While Medicare and Medicaid reform discussions distracted hospital executives, welfare reform snuck in under their radar. Now that the bill has passed and President Clinton has agreed to sign it, little bombshells are exploding in hospitals across the country.
The changes don't affect every hospital or the industry as a whole, but the bill contains dramatic ramifications for certain public and private hospitals in areas with a significant immigrant population, and the effects are nearly impossible to predict accurately.
Legal immigrants who arrive after the bill takes effect won't be covered by Medicaid for five years. For those already here, the federal mandate for coverage has been lifted. However, if a state chooses to continue covering those immigrants, the federal government will still provide its share of funds. Emergency care will still be covered for immigrants.
Some hospitals will see a jump in their charitable writeoffs and no-pay patient load, which will impact their bottom line. For other hospitals already on rocky financial ground the bill's effects will be so destabilizing they could be tipped into insolvency.
Most at risk are hospitals in urban areas in states that attract the bulk of immigration. Those states-California, Florida, Illinois, New York and Texas-are suddenly stuck with a major public liability they didn't foresee.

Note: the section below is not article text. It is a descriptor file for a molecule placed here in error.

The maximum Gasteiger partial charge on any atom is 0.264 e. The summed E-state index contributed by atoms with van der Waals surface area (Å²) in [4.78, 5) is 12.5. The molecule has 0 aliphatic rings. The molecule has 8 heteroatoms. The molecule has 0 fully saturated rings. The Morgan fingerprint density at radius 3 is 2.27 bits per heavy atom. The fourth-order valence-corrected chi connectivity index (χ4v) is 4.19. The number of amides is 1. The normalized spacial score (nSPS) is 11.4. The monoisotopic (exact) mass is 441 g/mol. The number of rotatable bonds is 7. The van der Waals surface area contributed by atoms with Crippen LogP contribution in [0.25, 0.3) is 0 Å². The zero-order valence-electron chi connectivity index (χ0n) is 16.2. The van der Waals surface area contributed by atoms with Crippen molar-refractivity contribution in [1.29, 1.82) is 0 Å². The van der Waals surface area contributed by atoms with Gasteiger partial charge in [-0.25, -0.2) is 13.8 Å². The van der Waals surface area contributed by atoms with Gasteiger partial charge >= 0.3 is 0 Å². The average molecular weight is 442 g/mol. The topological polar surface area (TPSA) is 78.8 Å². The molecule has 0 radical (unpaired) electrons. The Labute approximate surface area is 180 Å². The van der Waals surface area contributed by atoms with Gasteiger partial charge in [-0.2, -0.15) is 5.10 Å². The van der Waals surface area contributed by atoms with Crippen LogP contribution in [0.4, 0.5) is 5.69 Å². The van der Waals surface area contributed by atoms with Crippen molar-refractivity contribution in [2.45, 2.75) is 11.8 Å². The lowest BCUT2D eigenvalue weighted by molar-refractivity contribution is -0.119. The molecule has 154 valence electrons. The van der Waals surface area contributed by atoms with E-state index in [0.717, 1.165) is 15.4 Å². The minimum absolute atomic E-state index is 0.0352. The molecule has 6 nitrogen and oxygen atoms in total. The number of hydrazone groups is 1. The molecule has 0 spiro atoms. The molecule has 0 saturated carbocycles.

In Los Angeles, which will possibly feel the sharpest hurt, public and private hospitals could lose up to $500 million. The impact on public-sector funding could be so great that it could force the county to renegotiate the terms of the recently granted $364 million Medicaid waiver it won to help it restructure to a more outpatient-focused system.
Los Angeles County shares one problem with everyone else: It really can't tell what the impact of the bill will be because nobody really knows how many legal-immigrant patients they serve. "You may know what your total Medicaid population is, and how many are (covered under Supplemental Security Income or Aid to Families with Dependent Children), but you won't be able to tell by looking at a Medicaid number whether that person is a legal resident or a citizen," said Irene Riley, chief of governmental relations at the Los Angeles County Department of Health Services. "Anything we could come up with is an estimate."